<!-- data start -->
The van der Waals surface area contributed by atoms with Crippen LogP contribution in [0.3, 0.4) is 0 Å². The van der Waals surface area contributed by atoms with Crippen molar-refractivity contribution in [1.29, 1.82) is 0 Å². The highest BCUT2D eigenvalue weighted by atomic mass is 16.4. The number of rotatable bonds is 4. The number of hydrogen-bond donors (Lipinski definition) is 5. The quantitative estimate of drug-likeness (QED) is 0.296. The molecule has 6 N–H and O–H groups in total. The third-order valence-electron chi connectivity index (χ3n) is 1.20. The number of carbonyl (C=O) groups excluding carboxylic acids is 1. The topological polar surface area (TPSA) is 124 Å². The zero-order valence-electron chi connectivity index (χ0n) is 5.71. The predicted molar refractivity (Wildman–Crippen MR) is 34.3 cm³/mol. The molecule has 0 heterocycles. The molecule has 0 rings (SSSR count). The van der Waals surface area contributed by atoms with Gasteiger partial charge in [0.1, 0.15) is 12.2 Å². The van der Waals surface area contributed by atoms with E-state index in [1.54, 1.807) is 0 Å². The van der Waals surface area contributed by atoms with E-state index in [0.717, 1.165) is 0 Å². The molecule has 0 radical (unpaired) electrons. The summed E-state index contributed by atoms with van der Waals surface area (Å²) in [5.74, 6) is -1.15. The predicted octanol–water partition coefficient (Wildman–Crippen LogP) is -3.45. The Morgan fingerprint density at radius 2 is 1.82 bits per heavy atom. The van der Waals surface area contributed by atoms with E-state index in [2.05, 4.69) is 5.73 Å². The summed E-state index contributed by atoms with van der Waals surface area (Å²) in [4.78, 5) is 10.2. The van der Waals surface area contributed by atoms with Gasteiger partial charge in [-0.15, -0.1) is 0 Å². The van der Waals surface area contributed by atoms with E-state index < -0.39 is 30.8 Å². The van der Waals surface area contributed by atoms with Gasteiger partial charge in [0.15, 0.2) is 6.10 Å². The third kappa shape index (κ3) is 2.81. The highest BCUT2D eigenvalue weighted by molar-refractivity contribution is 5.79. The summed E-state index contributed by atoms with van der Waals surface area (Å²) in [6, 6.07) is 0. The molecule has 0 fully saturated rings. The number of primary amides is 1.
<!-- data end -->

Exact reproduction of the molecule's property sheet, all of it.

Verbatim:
The van der Waals surface area contributed by atoms with Crippen LogP contribution in [0.3, 0.4) is 0 Å². The van der Waals surface area contributed by atoms with Crippen molar-refractivity contribution in [1.29, 1.82) is 0 Å². The highest BCUT2D eigenvalue weighted by atomic mass is 16.4. The number of rotatable bonds is 4. The number of hydrogen-bond donors (Lipinski definition) is 5. The quantitative estimate of drug-likeness (QED) is 0.296. The molecule has 6 N–H and O–H groups in total. The third-order valence-electron chi connectivity index (χ3n) is 1.20. The number of carbonyl (C=O) groups excluding carboxylic acids is 1. The topological polar surface area (TPSA) is 124 Å². The zero-order valence-electron chi connectivity index (χ0n) is 5.71. The predicted molar refractivity (Wildman–Crippen MR) is 34.3 cm³/mol. The molecule has 0 heterocycles. The molecule has 0 rings (SSSR count). The van der Waals surface area contributed by atoms with Gasteiger partial charge in [0.1, 0.15) is 12.2 Å². The van der Waals surface area contributed by atoms with E-state index in [1.54, 1.807) is 0 Å². The van der Waals surface area contributed by atoms with E-state index in [0.717, 1.165) is 0 Å². The molecule has 0 radical (unpaired) electrons. The summed E-state index contributed by atoms with van der Waals surface area (Å²) in [5.74, 6) is -1.15. The predicted octanol–water partition coefficient (Wildman–Crippen LogP) is -3.45. The Morgan fingerprint density at radius 2 is 1.82 bits per heavy atom. The van der Waals surface area contributed by atoms with E-state index in [2.05, 4.69) is 5.73 Å². The summed E-state index contributed by atoms with van der Waals surface area (Å²) in [4.78, 5) is 10.2. The van der Waals surface area contributed by atoms with Gasteiger partial charge in [-0.15, -0.1) is 0 Å². The van der Waals surface area contributed by atoms with E-state index < -0.39 is 30.8 Å². The van der Waals surface area contributed by atoms with Gasteiger partial charge in [0.15, 0.2) is 6.10 Å². The third kappa shape index (κ3) is 2.81. The highest BCUT2D eigenvalue weighted by molar-refractivity contribution is 5.79. The summed E-state index contributed by atoms with van der Waals surface area (Å²) in [6, 6.07) is 0. The molecule has 0 fully saturated rings. The number of primary amides is 1.